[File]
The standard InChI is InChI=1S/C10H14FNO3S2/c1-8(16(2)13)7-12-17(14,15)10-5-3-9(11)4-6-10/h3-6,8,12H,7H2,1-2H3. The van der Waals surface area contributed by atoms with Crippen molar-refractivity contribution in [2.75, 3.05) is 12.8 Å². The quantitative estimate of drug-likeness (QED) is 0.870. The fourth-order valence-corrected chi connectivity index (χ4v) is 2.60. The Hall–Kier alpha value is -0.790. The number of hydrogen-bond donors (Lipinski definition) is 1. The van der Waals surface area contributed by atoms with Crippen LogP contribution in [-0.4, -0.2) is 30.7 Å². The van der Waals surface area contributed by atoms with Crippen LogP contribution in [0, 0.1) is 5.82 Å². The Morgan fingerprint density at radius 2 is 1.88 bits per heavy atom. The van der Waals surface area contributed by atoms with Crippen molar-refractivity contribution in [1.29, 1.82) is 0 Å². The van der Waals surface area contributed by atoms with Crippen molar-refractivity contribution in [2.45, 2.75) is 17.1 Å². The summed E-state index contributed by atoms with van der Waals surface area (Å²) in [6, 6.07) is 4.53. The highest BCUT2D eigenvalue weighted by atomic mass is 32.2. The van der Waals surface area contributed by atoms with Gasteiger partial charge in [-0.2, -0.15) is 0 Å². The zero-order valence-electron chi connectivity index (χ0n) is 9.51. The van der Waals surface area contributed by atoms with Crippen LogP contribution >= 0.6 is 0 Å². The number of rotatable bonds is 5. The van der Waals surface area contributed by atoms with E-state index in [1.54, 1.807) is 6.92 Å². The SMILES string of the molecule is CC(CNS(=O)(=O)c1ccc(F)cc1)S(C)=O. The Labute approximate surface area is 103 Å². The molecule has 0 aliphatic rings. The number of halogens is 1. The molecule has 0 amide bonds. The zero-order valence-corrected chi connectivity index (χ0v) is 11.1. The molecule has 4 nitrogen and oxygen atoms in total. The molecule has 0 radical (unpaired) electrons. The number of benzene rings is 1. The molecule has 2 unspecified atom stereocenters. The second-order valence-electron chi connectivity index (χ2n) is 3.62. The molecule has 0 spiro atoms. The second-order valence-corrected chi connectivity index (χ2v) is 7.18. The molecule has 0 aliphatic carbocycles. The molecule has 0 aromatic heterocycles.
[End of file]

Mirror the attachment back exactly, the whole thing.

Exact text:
The standard InChI is InChI=1S/C10H14FNO3S2/c1-8(16(2)13)7-12-17(14,15)10-5-3-9(11)4-6-10/h3-6,8,12H,7H2,1-2H3. The van der Waals surface area contributed by atoms with Crippen molar-refractivity contribution in [2.75, 3.05) is 12.8 Å². The quantitative estimate of drug-likeness (QED) is 0.870. The fourth-order valence-corrected chi connectivity index (χ4v) is 2.60. The Hall–Kier alpha value is -0.790. The number of hydrogen-bond donors (Lipinski definition) is 1. The van der Waals surface area contributed by atoms with Crippen LogP contribution in [-0.4, -0.2) is 30.7 Å². The van der Waals surface area contributed by atoms with Crippen LogP contribution in [0, 0.1) is 5.82 Å². The Morgan fingerprint density at radius 2 is 1.88 bits per heavy atom. The van der Waals surface area contributed by atoms with Crippen molar-refractivity contribution in [1.29, 1.82) is 0 Å². The van der Waals surface area contributed by atoms with Crippen molar-refractivity contribution in [2.45, 2.75) is 17.1 Å². The summed E-state index contributed by atoms with van der Waals surface area (Å²) in [6, 6.07) is 4.53. The highest BCUT2D eigenvalue weighted by atomic mass is 32.2. The van der Waals surface area contributed by atoms with Gasteiger partial charge in [-0.2, -0.15) is 0 Å². The zero-order valence-electron chi connectivity index (χ0n) is 9.51. The van der Waals surface area contributed by atoms with Crippen LogP contribution >= 0.6 is 0 Å². The number of rotatable bonds is 5. The van der Waals surface area contributed by atoms with E-state index in [1.54, 1.807) is 6.92 Å². The SMILES string of the molecule is CC(CNS(=O)(=O)c1ccc(F)cc1)S(C)=O. The Labute approximate surface area is 103 Å². The molecule has 0 aliphatic rings. The number of halogens is 1. The molecule has 0 amide bonds. The zero-order valence-corrected chi connectivity index (χ0v) is 11.1. The molecule has 4 nitrogen and oxygen atoms in total. The molecule has 0 radical (unpaired) electrons. The number of benzene rings is 1. The molecule has 2 unspecified atom stereocenters. The second-order valence-electron chi connectivity index (χ2n) is 3.62. The molecule has 0 spiro atoms. The second-order valence-corrected chi connectivity index (χ2v) is 7.18. The molecule has 0 aliphatic carbocycles. The molecule has 0 aromatic heterocycles.